Thursday, August 15, 2013

30 Before 30

The newest fad diagnosis for my generation has been the revelation of the Quarter Life Crisis. It's not like the mid-life crisis where 50-somethings buy convertibles and revert to their youth. Instead, 20-somethings realize we're not getting any younger and start looking for the greater purpose in our lives. That turning point for me can easily be pinpointed to one very specific week in late September of 2006 a month after turning 26. That was the week that I decided to run my first marathon.

Eight weeks after making that decision, I ran the Baton Rouge Beach Marathon. It's a double looped course, and I figured that if I didn't feel like doing the full 26.2, I could accept the 13.1 achievement as part of my training.  Up until that point, the longest run I had completed was roughly 8 miles, and knew running the half would be a feat in and of itself. I completed the full, and immediately admitted I was hooked.

That brings me to 2013. Four years later, and 28 full marathons under my belt. I had it in my mind to complete thirty marathons before the age of 30. The 2013 Walt Disneyworld Marathon was intended to be my 30th full; however, as a result of the cancelled NYC Marathon the previous November, achieving my end-goal was pushed back. As magical as every runDisney race is, the shift of my thirtieth marathon to the Rock 'n' Roll New Orleans race was the best thing that ever could have happened.

Race morning was perfect. Weather was balmy, but negotiable since I was used to training in my home town's above average temperature. I had friends to see at the start, including Karen who had flown in from Kentucky to run the half. I wasn't at the peak of my training, but knew that I could get through the miles if I paced myself properly. I even knew where on the course I could catch support from friends, and those moments were what kept me going.

Sure enough, I had a friend who lives on the course come out to catch me at mile 8 (I was shocked he woke up before noon on a weekend), one of my closest friends is always dependable at mile 9,  and I had my parents strategically placed at mile 14 just after passing the halfway point / finish line for both races. Knowing I have to pass the finish to see my parents a mile later keeps me moving every year. Much to my surprise, Katherine was able to bike to a miserably long stretch on the back side of City Park to find me on-course. She provided some desperately needed laughs and pineapple gu to a very tired runner. To this day, I'm not sure she realizes how much I needed that break.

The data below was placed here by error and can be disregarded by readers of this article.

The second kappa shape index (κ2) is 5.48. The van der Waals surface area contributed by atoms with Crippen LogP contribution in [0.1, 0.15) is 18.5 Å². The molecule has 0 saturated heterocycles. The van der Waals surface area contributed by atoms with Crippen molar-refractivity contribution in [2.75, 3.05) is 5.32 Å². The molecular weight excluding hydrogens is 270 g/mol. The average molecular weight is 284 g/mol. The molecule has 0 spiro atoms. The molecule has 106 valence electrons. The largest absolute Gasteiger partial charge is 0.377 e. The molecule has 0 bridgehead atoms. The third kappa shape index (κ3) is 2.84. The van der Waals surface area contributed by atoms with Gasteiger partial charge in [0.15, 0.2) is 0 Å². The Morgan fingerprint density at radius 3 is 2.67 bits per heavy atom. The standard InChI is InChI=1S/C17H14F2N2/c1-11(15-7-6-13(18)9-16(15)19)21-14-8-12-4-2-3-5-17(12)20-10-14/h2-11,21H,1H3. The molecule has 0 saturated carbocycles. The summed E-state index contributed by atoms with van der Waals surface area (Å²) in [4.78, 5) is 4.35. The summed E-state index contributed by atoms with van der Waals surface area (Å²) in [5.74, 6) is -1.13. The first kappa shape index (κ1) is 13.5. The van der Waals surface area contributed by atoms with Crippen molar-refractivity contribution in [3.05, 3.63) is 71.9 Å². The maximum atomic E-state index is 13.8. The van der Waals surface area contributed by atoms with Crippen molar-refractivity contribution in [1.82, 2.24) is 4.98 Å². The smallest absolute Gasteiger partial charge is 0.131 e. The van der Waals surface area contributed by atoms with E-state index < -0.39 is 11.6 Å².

I really don't think my parents understand the pawns they play in my marathon game. They are stationed at that place on the route to catch me again just before mile 25, allowing them to walk in to the park to meet me at the finish. As expected, they were there with water in-hand, along with Karen and Emmeline who had the announcer welcoming me back with a congratulations on my 30th race. Honestly, it was an out of body experience. I couldn't have asked for better support that day, and I definitely was glad that I was able to make this my "goal finish" amongst my family and closest friends.

Today as I celebrate my 30th birthday, I know that I have evolved to the point of doing something I had no interest in less than five years ago. I'm excited about what the next decade (and beyond) is going to bring, and having those same cheerleaders with me along the route will get me through the miles both on and off the race course.


  1. Congratulations again on this achievement. I was so happy to be a small part of your 30th marathon. Your running achievements continue to inspire me! Happy birthday!

    1. Thanks Katherine! You were more than a small part of it before, during, after, and to this day! We both completed a Whole30 in 2013. I'm still more impressed with yours. #Turning30